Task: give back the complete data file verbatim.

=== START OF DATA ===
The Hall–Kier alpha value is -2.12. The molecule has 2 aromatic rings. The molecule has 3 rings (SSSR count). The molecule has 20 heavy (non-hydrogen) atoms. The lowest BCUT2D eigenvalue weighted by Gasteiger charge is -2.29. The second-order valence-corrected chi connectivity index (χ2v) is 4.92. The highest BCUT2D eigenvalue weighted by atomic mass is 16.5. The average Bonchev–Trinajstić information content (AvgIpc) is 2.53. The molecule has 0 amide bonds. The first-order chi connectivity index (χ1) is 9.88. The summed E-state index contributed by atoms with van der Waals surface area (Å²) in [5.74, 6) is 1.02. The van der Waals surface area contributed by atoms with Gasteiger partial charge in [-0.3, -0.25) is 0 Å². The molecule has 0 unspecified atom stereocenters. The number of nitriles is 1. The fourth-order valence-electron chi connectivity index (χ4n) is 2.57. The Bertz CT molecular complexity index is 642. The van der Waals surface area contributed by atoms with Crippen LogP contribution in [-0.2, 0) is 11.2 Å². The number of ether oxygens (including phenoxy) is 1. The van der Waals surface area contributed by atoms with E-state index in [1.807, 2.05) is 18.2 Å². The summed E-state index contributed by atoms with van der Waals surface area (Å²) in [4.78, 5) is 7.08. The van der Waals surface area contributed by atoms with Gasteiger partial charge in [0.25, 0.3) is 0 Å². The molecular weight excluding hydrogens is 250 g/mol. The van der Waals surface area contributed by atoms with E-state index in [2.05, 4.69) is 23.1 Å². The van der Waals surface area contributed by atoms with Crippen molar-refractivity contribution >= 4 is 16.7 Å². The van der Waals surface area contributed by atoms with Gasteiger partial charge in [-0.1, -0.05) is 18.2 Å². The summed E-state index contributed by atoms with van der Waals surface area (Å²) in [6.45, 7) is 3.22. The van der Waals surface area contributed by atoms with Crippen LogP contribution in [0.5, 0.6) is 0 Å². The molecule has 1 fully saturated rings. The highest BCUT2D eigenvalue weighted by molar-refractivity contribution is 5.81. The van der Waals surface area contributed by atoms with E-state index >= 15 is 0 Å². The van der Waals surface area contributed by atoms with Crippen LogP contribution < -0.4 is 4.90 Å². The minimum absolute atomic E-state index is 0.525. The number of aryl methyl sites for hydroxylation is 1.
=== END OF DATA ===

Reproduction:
The Hall–Kier alpha value is -2.12. The molecule has 2 aromatic rings. The molecule has 3 rings (SSSR count). The molecule has 20 heavy (non-hydrogen) atoms. The lowest BCUT2D eigenvalue weighted by Gasteiger charge is -2.29. The second-order valence-corrected chi connectivity index (χ2v) is 4.92. The highest BCUT2D eigenvalue weighted by atomic mass is 16.5. The average Bonchev–Trinajstić information content (AvgIpc) is 2.53. The molecule has 0 amide bonds. The first-order chi connectivity index (χ1) is 9.88. The summed E-state index contributed by atoms with van der Waals surface area (Å²) in [5.74, 6) is 1.02. The van der Waals surface area contributed by atoms with Gasteiger partial charge in [-0.3, -0.25) is 0 Å². The molecule has 0 unspecified atom stereocenters. The number of nitriles is 1. The fourth-order valence-electron chi connectivity index (χ4n) is 2.57. The Bertz CT molecular complexity index is 642. The van der Waals surface area contributed by atoms with Crippen LogP contribution in [-0.2, 0) is 11.2 Å². The number of ether oxygens (including phenoxy) is 1. The van der Waals surface area contributed by atoms with E-state index in [1.807, 2.05) is 18.2 Å². The summed E-state index contributed by atoms with van der Waals surface area (Å²) in [4.78, 5) is 7.08. The van der Waals surface area contributed by atoms with Gasteiger partial charge in [0.25, 0.3) is 0 Å². The molecular weight excluding hydrogens is 250 g/mol. The van der Waals surface area contributed by atoms with E-state index in [2.05, 4.69) is 23.1 Å². The van der Waals surface area contributed by atoms with Crippen molar-refractivity contribution >= 4 is 16.7 Å². The van der Waals surface area contributed by atoms with Gasteiger partial charge in [-0.1, -0.05) is 18.2 Å². The summed E-state index contributed by atoms with van der Waals surface area (Å²) in [6.45, 7) is 3.22. The van der Waals surface area contributed by atoms with Crippen LogP contribution in [0.5, 0.6) is 0 Å². The molecule has 1 fully saturated rings. The highest BCUT2D eigenvalue weighted by molar-refractivity contribution is 5.81. The van der Waals surface area contributed by atoms with E-state index >= 15 is 0 Å². The van der Waals surface area contributed by atoms with Crippen LogP contribution < -0.4 is 4.90 Å². The minimum absolute atomic E-state index is 0.525. The number of aryl methyl sites for hydroxylation is 1.